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Molecular analysis of the mitochondrial 12S rRNA and tRNASer(UCN) genes in paediatric subjects with non-syndromic hearing loss
  1. R Li1,
  2. J H Greinwald, Jr2,3,
  3. L Yang1,
  4. D I Choo2,3,
  5. R J Wenstrup1,3,
  6. M-X Guan1,2,3
  1. 1Division and Program in Human Genetics, Cincinnati Children’s Hospital Medical Center, Cincinnati, OH 45229, USA
  2. 2Center for Hearing and Deafness Research, Cincinnati Children’s Hospital Medical Center, Cincinnati, OH 45229, USA
  3. 3Department of Pediatrics, University of Cincinnati College of Medicine, Cincinnati, OH 45229, USA
  1. Correspondence to:
 Dr M-X Guan
 Division and Program in Human Genetics, Cincinnati Children’s Hospital Medical Center, 3333 Burnet Avenue, Cincinnati, OH 45229-3039, USA; min-xin.guancchmc.org

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Hearing loss is a very common congenital disorder affecting one in 1000 newborns. More than 50% of deafness cases in the paediatric population have a genetic cause with autosomal dominant, autosomal recessive, X-linked, or mitochondrial patterns of inheritance.1 Mutations in mitochondrial DNA (mtDNA), particularly in the 12S rRNA and tRNASer(UCN) genes, have been found to be one of the most important causes of sensorineural hearing loss (SNHL).2,3 The homoplasmic A1555G mutation in the highly conserved decoding site of the mitochondrial 12S rRNA has been found to be associated with both aminoglycoside-induced and non-syndromic SNHL in many families of different ethnic origins.4–8 Recently, the homoplasmic C1494T mutation in the same gene has also been found to be associated with aminoglycoside-induced and non-syndromic SNHL in a large Chinese family.9 In addition, a C-insertion or deletion at position 961 of the 12S rRNA gene has been shown to be associated only with aminoglycoside-induced deafness.10,11 Furthermore, the mitochondrial tRNASer(UCN) appears to be another hot spot for mutations associated with hearing impairment, as five deafness-associated mutations have been identified in the mitochondrial tRNASer(UCN) gene: A7445G,12,13 7472insC,14 T7510C,15 T7511C,16 and T7512C.17 However, non-syndromic deafness-associated mtDNA mutations, such as the A1555G4–8 or A7445G12,13 mutation, are often not sufficient to produce the clinical phenotype since some individuals carrying these mutations have normal hearing. Thus, other factors including other mtDNA mutations/polymorphisms and/or nuclear backgrounds or environmental factors modulate the phenotypic variability and penetrance of deafness associated with these mtDNA mutations.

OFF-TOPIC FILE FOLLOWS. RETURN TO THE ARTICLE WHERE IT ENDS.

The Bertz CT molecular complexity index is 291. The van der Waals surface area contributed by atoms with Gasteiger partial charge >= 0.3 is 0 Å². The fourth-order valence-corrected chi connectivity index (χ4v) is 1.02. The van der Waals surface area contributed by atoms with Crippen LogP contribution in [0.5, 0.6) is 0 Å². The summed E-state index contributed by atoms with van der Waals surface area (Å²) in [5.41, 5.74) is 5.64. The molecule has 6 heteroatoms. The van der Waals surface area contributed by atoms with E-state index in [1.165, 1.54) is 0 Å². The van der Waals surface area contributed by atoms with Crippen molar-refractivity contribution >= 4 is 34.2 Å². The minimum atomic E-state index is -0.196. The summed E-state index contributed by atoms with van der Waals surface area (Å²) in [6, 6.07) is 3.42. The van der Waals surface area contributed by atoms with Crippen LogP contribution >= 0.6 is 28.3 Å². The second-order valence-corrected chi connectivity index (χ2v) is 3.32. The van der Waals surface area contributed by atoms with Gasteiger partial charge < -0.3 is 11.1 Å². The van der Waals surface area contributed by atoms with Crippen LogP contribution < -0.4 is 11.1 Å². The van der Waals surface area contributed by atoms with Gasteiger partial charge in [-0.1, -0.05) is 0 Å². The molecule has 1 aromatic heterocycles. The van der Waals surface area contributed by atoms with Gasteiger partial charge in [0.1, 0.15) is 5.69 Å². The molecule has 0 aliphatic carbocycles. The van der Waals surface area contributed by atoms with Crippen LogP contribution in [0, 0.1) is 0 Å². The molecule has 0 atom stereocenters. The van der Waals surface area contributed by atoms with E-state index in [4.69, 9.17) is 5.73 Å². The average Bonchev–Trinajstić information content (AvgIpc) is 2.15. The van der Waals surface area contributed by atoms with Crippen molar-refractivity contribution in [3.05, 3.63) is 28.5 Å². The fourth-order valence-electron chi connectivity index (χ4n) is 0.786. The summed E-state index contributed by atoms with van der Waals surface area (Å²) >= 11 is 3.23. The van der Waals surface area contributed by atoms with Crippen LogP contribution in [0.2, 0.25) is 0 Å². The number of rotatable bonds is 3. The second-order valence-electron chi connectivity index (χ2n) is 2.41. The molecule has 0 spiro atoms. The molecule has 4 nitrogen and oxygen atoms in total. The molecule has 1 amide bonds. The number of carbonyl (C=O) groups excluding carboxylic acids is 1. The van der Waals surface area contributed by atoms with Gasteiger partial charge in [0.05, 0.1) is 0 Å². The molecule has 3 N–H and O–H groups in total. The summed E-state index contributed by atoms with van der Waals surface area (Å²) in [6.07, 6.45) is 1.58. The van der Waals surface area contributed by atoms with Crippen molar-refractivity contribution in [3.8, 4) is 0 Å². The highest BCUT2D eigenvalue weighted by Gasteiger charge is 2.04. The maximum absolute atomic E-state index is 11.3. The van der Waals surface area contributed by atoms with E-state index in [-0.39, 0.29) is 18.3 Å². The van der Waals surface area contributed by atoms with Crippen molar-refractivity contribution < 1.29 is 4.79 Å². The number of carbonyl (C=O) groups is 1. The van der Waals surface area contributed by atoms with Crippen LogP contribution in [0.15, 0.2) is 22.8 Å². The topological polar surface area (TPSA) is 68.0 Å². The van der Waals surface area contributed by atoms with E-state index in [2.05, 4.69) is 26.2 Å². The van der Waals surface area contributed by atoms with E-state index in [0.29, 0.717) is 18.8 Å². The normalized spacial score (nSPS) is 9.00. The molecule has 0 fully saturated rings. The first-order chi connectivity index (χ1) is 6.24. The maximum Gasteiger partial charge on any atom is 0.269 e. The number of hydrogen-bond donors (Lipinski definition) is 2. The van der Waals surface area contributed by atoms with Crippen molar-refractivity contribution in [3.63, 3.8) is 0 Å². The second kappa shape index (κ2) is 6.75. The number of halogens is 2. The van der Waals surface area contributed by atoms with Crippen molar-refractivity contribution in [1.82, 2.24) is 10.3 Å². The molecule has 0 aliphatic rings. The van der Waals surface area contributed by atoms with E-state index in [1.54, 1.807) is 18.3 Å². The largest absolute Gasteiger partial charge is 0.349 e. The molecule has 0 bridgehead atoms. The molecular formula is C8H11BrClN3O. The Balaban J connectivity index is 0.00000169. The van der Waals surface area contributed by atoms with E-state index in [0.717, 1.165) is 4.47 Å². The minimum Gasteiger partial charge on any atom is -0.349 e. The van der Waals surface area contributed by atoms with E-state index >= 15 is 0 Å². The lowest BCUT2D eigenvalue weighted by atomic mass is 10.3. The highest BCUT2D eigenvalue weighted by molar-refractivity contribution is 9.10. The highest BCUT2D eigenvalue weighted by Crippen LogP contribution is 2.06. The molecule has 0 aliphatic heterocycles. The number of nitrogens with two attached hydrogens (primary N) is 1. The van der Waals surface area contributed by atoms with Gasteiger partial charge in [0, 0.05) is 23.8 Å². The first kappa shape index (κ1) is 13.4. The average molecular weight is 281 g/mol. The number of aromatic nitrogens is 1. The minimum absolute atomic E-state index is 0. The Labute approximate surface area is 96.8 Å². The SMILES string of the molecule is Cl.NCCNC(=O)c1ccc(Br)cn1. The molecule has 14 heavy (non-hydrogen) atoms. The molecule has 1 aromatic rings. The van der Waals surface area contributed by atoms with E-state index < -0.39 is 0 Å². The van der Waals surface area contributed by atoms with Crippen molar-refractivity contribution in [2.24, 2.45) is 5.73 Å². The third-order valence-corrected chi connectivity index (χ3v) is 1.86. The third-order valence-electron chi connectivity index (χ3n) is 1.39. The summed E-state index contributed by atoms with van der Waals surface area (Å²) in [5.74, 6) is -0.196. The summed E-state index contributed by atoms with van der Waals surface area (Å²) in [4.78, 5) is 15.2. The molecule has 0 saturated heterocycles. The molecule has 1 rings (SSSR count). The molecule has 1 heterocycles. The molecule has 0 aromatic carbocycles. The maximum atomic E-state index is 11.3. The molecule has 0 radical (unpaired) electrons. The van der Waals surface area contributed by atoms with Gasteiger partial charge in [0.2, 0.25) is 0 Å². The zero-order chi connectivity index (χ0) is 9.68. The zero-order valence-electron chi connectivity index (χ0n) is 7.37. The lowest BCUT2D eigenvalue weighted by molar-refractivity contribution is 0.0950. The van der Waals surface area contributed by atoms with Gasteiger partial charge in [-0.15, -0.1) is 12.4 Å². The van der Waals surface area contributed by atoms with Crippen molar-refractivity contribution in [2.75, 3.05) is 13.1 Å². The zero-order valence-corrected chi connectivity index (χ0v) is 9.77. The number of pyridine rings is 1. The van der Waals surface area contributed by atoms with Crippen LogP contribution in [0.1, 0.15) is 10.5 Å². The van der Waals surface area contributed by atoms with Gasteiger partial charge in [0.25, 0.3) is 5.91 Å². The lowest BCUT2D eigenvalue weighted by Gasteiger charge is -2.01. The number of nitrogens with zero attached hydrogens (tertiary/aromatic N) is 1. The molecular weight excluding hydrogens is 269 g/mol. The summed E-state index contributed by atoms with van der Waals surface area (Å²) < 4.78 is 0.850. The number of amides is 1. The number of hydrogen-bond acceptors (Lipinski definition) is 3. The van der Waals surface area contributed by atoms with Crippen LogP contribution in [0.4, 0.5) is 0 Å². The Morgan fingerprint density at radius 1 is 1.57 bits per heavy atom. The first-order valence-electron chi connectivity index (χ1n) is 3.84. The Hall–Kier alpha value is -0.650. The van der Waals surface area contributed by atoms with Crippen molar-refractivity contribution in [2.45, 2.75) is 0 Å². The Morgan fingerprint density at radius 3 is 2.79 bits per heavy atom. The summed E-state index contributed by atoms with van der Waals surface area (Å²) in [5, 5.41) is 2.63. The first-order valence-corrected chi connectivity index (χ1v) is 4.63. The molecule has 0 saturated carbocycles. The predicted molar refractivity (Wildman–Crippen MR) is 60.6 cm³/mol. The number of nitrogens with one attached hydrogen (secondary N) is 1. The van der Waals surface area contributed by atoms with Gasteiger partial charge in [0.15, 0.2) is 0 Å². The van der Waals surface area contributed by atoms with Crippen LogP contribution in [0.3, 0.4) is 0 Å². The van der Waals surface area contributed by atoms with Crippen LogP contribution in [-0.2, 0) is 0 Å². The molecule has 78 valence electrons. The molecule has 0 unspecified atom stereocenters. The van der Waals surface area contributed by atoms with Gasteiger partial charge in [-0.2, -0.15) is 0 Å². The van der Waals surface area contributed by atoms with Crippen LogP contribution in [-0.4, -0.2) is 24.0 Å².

Key points

  • We report here the systematic mutational screening of the mitochondrial 12S rRNA and tRNASer(UCN) genes in 164 paediatric subjects with sporadic non-syndromic deafness. We showed that the frequency of the A1555G mutation is 0.6% in this Caucasian paediatric population with non-syndromic deafness. The novel homoplasmic T961G mutation in the 12S rRNA gene has been identified in five subjects with non-syndromic deafness but not in 226 controls.

  • Sequence analysis of the mitochondrial genome in these five subjects revealed that these subjects exhibited distinct sets of mtDNA polymorphism in addition to the identical T961G mutation. This implies that the T961G mutation may be associated with non-syndromic deafness as insertion or deletion at this position has been found to be associated with aminoglycoside-induced deafness in several genetically unrelated families.

  • Furthermore, three variants (A827G, T1180G, and C1226G) in the 12S rRNA gene, which are localised at highly conserved sites, have been found in the affected individuals but are absent in 226 controls, indicating that they may play a role in the pathogenesis of deafness. Surprisingly, we failed to detect the known deafness-associated mutations in the mitochondrial tRNASer(UCN) gene.

  • These data strongly suggest that the mitochondrial 12S rRNA gene is the hot spot for deafness-associated mutations.